Is glass recycling in crisis?
That’s the question asked by a growing number of people, from waste management experts, to glass producers, to ordinary consumers. Although glass has been a staple of curbside recycling programs for well over two decades, more and more communities are removing it from their lists of acceptable items.
At first, this may seem difficult to understand, given the many benefits associated with glass as a packaging material (including the fact that glass preserves and protects food without changing its taste or having any side effects on health) and in view of the positive environmental impact and energy savings that come from glass recycling. However, recycling managers are finding that the particular challenges of dealing with glass, as well as the economic implications of those challenges, mean that the numbers just don’t add up when it comes to glass recycling.
To better understand the situation, read on for a look at some of the challenges of glass recycling, and where the business may be headed.
Glass recycling challenges:
Glass is difficult to sort.
Glass presents challenges right from the beginning of the collection process. In single-stream programs, broken glass becomes mixed up with many other recyclables, making it extremely difficult to sort efficiently and thoroughly for separate processing. This can even be the case in dual-stream recycling programs or at drop-off centers, especially given that glass recycling is frequently contaminated when well-meaning consumers attempt to recycle ceramic cups, window panes, and fluorescent bulbs alongside glass bottles and jars, unaware that these items are not made of the same type of glass and therefore can’t be recycled together. The need for color sorting adds a further complicated step to this process: glass bottles must be separated by color because glass manufacturers are limited in the degree of mixed colors they are allowed to use to produce new containers.
Glass can contaminate other materials.
Not only is broken or crushed glass difficult to recycle on its own, but it’s also much more likely to get into and contaminate other recyclable materials. This can have a significant financial impact on recycling facilities. For example, businesses such as paper and cardboard mills, which buy used fiber from recycling plants, will pay much lower rates if the purchased fiber and materials contain crushed glass.
Glass is hard on recycling equipment.
In order to be recycled, glass must first be crushed and ground down to a uniform size, roughly the consistency of sand. Given how abrasive glass is, this is very hard on recycling equipment; glass crushers typically wear out very quickly and require frequent—and expensive—replacements.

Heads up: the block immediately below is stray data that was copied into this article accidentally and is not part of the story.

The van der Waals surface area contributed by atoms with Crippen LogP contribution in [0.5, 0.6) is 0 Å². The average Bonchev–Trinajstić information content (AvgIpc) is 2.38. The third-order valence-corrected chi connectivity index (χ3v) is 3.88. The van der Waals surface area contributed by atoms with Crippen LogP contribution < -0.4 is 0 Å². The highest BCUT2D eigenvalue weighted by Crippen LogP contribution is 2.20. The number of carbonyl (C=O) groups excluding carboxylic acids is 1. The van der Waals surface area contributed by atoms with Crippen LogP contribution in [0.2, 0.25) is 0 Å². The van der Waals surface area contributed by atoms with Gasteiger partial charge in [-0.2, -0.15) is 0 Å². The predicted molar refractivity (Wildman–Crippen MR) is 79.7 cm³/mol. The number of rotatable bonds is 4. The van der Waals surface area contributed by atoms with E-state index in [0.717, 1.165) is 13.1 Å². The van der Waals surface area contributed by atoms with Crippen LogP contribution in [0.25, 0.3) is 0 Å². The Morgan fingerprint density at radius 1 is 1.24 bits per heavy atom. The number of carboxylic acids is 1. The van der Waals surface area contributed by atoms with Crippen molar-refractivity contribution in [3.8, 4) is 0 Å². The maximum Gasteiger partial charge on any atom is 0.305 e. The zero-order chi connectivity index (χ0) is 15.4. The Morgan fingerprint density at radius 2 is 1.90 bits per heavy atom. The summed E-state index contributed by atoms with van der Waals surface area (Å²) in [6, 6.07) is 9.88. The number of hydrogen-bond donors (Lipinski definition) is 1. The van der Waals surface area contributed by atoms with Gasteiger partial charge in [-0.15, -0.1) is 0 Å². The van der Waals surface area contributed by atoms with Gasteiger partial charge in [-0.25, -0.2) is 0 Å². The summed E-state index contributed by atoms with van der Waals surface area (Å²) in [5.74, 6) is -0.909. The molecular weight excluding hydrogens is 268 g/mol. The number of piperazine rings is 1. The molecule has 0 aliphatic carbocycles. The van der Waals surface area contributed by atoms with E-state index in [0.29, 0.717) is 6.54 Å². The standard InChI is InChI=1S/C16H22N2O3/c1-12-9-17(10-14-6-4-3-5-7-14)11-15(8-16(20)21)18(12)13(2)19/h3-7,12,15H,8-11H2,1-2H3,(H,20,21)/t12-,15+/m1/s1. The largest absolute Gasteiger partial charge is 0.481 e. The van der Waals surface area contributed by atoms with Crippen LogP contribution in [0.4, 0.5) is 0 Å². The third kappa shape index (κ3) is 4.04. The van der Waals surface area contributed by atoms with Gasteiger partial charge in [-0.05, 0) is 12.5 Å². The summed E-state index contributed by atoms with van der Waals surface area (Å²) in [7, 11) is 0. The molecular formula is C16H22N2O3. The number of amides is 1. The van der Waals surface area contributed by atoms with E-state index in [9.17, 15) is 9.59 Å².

Glass is a lower-priced commodity.
To understand why glass recycling may no longer be a viable program, it’s important to remember that recycling is a business, and as with any business, it doesn’t make sense to operate if you’re not making a profit. This is especially true of glass; never a highly priced commodity, glass has fallen in value even further in recent years, and the number of potential glass purchasers is also quite limited. The equation is simple: no market, no recycling.
The cost of shipping glass is high.
Furthermore, not only is it difficult for glass recycling managers to get a reasonable price for their glass, but they must also pay to ship the glass to the purchasers. Glass is heavy and expensive to ship, but most recycling facilities must pay these costs as it is relatively rare to find viable glass outlets located near recycling centers.
There are fewer negative environmental repercussions when glass is sent to the landfill.
No one is disputing the important environmental benefits of recycling glass, such as saving energy that would otherwise be spent manufacturing new glass from raw sand. But unlike many other recyclable materials, glass that is sent to the landfill has no harmful effect on the environment nor public health. Glass is an inert substance that does not decompose, does not produce any landfill gas or greenhouse gas emissions, and does not produce any other contaminants that need to be removed from the landfill and treated separately. Because of this, recycling managers may be more likely to prefer sending glass to the landfill rather than pursuing recycling programs, which are challenging and not particularly economically viable.
What could be next?
Glass is certainly not going anywhere as a packaging material, but given how challenging it is to recycle, particularly from a business standpoint, it does seem like the future of glass recycling programs may be in jeopardy. Industry experts predict that, unless municipalities and consumers are willing to pay more to support the recycling process, we can expect to see glass dropped from an increasing number of curbside recycling programs.